Max Schumacher ends up leaving his wife for Christensen. Their relationship is pretty tumultuous, but both parties seem rather smitten. As Beale’s show’s ratings climb it begins to catch the attention of people higher up the network’s food chain. This leads to one of my favourite speeches in the already wonderfully articulate film. Not only is the final execution of this scene marvellous, the scene on the page is stupendous:
He leads HOWARD down the steps to the floor level,
himself ascends again to the small stage and the podium.
HOWARD sits in one of the 200 odd seats. JENSEN pushes
a button, and the enormous drapes slowly fall, slicing
away layers of light until the vast room is utterly
dark. Then, the little pinspots at each of the desks,
including the one behind which HOWARD is seated, pop on,
creating a miniature Milky Way effect. A shaft of white
LIGHT shoots out from the rear of the room, spotting
JENSEN on the podium, a sun of its own little galaxy.
Behind him, the shadowed white of the lecture screen.
JENSEN suddenly wheels to his audience of one and roars
You have meddled with the primal
forces of nature, Mr. Beale, and I
won’t have it, is that clear?! You
think you have merely stopped a
business deal — that is not the
case! The Arabs have taken billions
of dollars out of this country, and
now they must put it back. It is
ebb and flow, tidal gravity, it is
ecological balance! You are an old
man who thinks in terms of nations
and peoples. There are no nations!
There are no peoples! There are no
Russians. There are no Arabs!
There are no third worlds! There is
no West! There is only one holistic
system of systems, one vast and
immane, interwoven, interacting,
dominion of dollars! petro-dollars,
Reichmarks, rubles, rin, pounds and
shekels! It is the international
system of currency that determines
the totality of life on this planet!
That is the natural order of things
today! That is the atomic,
subatomic and galactic structure of
things today! And you have meddled
with the primal forces of nature,
and you will atone! Am I getting
through to you, Mr. Beale?
You get up on your little twenty-
one inch screen, and howl about
America and democracy. There is no
America. There is no democracy.
There is only IBM and ITT and A T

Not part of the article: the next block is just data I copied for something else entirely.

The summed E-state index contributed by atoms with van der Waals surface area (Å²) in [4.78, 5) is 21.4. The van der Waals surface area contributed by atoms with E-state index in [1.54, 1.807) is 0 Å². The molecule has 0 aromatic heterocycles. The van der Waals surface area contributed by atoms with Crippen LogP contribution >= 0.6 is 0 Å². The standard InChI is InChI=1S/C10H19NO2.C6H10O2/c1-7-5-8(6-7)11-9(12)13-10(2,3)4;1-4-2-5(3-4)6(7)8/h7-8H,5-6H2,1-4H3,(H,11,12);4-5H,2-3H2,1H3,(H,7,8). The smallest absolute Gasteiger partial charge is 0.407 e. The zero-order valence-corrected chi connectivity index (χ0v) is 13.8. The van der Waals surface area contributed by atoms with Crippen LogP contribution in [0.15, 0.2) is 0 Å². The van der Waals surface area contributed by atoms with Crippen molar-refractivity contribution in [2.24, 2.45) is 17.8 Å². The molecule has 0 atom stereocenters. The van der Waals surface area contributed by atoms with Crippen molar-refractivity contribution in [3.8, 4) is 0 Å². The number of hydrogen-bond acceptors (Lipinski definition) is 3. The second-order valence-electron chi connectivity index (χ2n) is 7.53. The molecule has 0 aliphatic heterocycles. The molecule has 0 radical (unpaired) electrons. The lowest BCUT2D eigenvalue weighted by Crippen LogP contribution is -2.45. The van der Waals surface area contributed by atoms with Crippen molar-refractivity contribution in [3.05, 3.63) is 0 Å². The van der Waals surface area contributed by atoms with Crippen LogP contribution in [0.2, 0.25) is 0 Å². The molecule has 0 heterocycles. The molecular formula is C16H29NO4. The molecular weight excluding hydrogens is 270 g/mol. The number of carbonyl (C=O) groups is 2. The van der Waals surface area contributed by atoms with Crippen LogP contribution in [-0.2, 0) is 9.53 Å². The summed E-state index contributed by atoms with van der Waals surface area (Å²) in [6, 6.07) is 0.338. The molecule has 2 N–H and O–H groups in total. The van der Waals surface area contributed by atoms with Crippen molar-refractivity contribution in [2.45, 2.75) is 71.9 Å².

and T and Dupont, Dow, Union Carbide
and Exxon. Those are the nations of
the world today. What do you think
the Russians talk about in their
councils of state — Karl Marx?
They pull out their linear
programming charts, statistical
decision theories and minimax
solutions and compute the price-cost
probabilities of their transactions
and investments just like we do. We
no longer live in a world of nations
and ideologies, Mr. Beale. The
world is a college of corporations,
inexorably determined by the
immutable by-laws of business. The
world is a business, Mr. Beale! It
has been since man crawled out of
the slime, and our children, Mr.
Beale, will live to see that perfect
world in which there is no war and
famine, oppression and brutality –
one vast and ecumenical holding
company, for whom all men will work
to serve a common profit, in which
all men will hold a share of stock,
all necessities provided, all
anxieties tranquilized, all boredom
amused. And I have chosen you to
preach this evangel, Mr. Beale.
Because you’re on television, dummy.
Sixty million people watch you
every night of the week, Monday
HOWARD slowly rises from the blackness of his seat so
that he is lit only by the ethereal diffusion of light
shooting out from the rear of the room. He stares at
JENSEN spotted on the podium, transfixed.
I have seen the face of God!
In b.g., up on the podium, JENSEN considers this
curious statement for a moment.
You just might be right, Mr. Beale.
Isn’t that just an ineffably jaw-dropping thing? Paddy Chayefsky’s turn of phrase and command of language is a thing to behold, and it translates wonderfully to film. It’s easy to see why Pauline Kael labelled the film “overwritten.” Chayefsky’s dialogue is rife with polysyllables and perhaps fantastically articulate individuals. The film is loaded with speeches, long orations meant to stir up emotions and illustrate character. The thing is Chayefsky’s speeches are some of the most iconic ever put on film. The American Film Institute ranks “I’m mad as hell, and I’m not going to take it anymore” as being among the best quotes in film. Indeed Howard Beale’s first prophetic speech has simply got to be among films finest. It’s practically up there with Charlie Chaplin’s speech in the Great Dictator.
This meeting inspires Beale to alter his vision, a choice that eventually leads Christensen to hire her terrorist friends to kill him.
Make no mistake either, Sidney Lumet’s direction brings the page to life with an impeccable skill, and his absence would be felt. His goofily stylized camera angles nicely evoke the script’s satirical tone, giving Howard Beale the proper sense of mania and portentousness. The cast is excellent, completely selling the fascinating and occasionally over-the-top characters and the idealized manner in which they speak. It’s a pleasure to watch two or three characters in a room say the phrase “angry prophet denouncing the hypocrisies of our times” in conversation and have it feel natural and funny. It’s easy to see the influence Chayefsky had on writers like Aaron Sorkin in moments like that.
Network is quite simply a marvel. One of those classics that feels almost casually great. It just utterly accomplishes what it sets out to do, and often times that’s enough. It’s a prescient satire backed to the brim with utterly phenomenal writing.
This was the story of Howard Beale who was the network news anchorman on UBS-TV, the first known instance of a man being killed because he had lousy ratings.